Defensive End Ezekiel Ansah
I told you things were going to make a little less sense as we went along. As much as people hoped Ezekiel Ansah would come back after the offseason and be a complete football player, it simply isn't true.
Ansah, much like Webster, has only played football for a few years. The difference is Ansah was drafted with the fifth overall pick and is expected to have a huge impact this season.
And he very well may. He was impressive against the run last season and did accrue nine sacks.
But he isn't a finished product. Too often last year, Ansah wasn't able to disengage from a blocker because his repertoire of moves hadn't been developed, and his hand fighting wasn't on the level of a professional defensive end.
He's getting there, though, and another training camp with the teachers he has should do wonders for the wunderkind. Ansah isn't on this list because he needs the most work; he's a "big" project because of how important he is to the team's success, and there is work to be done if he's going to meet the massive expectations others have for him.
Safety Isa Abdul-Quddus
So much time has been spent worrying about Detroit's cornerbacks, and rightfully so, that the safeties have seemed to slip below the radar. Well, until free-agent signee and starting strong safety James Ihedigbo told Mlive.com's Justin Rogers that the Lions have "championship DNA."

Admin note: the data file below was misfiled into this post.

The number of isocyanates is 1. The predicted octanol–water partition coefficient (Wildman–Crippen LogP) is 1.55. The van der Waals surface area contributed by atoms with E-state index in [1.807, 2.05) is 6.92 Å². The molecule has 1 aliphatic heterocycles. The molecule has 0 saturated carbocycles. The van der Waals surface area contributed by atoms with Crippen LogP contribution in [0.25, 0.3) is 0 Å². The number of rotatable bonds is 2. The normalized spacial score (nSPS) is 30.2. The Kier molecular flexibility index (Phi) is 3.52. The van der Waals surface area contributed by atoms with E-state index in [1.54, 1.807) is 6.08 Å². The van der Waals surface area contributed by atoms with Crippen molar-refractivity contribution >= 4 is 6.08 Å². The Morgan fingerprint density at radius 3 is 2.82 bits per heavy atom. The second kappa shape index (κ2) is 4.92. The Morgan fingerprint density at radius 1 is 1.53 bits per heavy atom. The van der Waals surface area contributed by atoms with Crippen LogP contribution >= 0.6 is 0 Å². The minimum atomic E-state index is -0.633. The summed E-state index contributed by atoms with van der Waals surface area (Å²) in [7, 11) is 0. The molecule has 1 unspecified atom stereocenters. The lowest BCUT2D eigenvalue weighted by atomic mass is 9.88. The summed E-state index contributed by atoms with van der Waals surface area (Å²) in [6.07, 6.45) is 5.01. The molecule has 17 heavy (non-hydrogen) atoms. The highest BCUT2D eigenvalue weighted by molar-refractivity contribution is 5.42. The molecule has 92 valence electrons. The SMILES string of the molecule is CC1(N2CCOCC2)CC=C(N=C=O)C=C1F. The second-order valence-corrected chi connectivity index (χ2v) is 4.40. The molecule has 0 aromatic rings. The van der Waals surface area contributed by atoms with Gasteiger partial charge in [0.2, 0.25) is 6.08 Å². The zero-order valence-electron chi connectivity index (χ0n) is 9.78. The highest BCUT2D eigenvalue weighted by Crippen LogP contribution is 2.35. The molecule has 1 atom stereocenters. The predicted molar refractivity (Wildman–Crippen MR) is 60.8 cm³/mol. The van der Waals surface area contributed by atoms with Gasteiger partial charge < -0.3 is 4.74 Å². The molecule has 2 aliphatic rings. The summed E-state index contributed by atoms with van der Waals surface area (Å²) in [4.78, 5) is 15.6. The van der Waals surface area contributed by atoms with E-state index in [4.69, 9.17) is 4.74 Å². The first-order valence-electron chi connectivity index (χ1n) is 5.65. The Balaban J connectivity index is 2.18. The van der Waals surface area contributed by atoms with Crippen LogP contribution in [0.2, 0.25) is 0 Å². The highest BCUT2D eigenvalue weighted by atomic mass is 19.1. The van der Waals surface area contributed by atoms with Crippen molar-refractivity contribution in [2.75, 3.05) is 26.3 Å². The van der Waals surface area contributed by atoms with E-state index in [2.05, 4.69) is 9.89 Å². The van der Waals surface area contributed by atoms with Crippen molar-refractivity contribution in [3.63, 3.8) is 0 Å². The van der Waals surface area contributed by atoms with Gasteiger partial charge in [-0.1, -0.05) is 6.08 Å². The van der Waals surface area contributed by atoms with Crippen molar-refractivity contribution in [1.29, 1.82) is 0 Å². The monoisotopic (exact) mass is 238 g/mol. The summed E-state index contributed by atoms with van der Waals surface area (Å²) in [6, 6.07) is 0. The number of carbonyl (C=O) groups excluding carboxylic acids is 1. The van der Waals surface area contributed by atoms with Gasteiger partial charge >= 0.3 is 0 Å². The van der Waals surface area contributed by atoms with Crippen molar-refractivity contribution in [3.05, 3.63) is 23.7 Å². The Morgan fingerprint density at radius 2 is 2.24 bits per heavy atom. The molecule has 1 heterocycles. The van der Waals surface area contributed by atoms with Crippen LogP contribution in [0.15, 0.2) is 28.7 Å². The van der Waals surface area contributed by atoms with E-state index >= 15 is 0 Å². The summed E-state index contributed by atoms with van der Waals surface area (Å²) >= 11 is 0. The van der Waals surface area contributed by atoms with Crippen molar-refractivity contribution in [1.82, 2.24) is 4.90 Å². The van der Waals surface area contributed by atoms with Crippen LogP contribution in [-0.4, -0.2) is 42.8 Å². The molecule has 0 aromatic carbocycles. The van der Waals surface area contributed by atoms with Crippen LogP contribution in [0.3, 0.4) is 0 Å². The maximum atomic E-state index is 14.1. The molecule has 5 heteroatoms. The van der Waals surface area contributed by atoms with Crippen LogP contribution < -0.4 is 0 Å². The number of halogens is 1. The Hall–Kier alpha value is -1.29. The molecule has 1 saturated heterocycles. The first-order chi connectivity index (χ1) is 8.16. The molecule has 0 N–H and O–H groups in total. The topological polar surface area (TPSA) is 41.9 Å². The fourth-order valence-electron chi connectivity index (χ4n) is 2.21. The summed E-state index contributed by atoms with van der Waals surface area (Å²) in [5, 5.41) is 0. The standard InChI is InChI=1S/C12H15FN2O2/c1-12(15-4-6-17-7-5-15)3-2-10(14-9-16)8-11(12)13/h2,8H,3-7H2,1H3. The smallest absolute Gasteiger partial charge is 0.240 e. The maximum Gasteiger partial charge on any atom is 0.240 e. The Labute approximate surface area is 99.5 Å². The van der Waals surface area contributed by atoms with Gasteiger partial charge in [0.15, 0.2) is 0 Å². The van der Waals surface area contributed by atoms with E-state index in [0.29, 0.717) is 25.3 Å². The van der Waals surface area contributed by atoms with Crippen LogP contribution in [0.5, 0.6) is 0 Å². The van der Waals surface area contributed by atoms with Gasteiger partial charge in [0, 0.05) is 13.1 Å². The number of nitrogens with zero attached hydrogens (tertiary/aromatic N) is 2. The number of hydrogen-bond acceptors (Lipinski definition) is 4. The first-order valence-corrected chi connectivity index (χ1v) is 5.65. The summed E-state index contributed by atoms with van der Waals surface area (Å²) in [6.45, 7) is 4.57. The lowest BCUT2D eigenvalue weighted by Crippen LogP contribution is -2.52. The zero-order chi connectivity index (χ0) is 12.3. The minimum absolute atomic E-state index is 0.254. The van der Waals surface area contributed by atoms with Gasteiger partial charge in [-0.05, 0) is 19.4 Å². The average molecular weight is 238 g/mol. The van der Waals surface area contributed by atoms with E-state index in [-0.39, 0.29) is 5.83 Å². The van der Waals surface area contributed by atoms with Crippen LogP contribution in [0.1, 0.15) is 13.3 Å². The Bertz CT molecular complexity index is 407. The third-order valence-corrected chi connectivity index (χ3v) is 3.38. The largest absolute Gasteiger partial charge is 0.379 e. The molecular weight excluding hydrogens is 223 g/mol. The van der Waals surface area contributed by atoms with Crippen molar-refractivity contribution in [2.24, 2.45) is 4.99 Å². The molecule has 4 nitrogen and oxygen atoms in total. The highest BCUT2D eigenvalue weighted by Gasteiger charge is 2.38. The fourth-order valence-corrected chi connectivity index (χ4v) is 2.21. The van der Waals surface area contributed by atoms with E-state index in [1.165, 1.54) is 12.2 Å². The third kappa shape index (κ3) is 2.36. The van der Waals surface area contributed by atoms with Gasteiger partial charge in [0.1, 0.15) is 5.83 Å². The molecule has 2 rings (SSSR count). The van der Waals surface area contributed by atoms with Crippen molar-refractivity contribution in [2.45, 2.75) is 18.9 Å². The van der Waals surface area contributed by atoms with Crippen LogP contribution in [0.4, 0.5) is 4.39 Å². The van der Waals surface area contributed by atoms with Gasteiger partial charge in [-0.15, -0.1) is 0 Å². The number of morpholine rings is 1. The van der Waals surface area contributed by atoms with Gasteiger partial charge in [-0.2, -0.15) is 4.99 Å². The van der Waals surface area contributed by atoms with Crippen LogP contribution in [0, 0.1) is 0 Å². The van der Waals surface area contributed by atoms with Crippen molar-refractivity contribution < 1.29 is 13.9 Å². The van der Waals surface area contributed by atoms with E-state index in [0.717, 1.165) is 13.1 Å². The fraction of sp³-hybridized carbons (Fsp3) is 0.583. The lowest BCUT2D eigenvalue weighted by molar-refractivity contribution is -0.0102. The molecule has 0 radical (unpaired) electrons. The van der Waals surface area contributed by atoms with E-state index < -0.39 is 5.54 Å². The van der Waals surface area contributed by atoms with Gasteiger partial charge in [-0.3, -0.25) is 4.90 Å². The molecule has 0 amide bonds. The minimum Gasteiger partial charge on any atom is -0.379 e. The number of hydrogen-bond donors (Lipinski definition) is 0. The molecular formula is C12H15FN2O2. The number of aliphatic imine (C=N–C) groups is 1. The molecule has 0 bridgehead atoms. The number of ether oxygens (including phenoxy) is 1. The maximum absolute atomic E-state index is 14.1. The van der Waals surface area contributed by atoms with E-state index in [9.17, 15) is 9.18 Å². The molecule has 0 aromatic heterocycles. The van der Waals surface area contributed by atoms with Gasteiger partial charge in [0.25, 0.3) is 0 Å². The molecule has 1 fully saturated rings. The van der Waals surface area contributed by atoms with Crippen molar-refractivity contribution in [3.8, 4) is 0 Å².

He may be right as it pertains to the starting safeties. He and Glover Quin both graded out as top 15 safeties, according to Pro Football Focus.
As important as the primary players are, Super Bowl winners always have unlikely heroes. And in order to produce one, a team needs depth.
That's why the Lions signed safety Isa Abdul-Quddus. He's the insurance policy for when the injury bug invariably strikes and the B/R's Jeff Risdon thinks he's more than up to the challenge.
Abdul-Quddus will like playing in defensive coordinator Teryl Austin's aggressive scheme, as he likes to fly around and bang bodies. He might have been a starter briefly for the New Orleans Saints, but there's also a reason the Lions got him for one year at the cheap price of $695,000.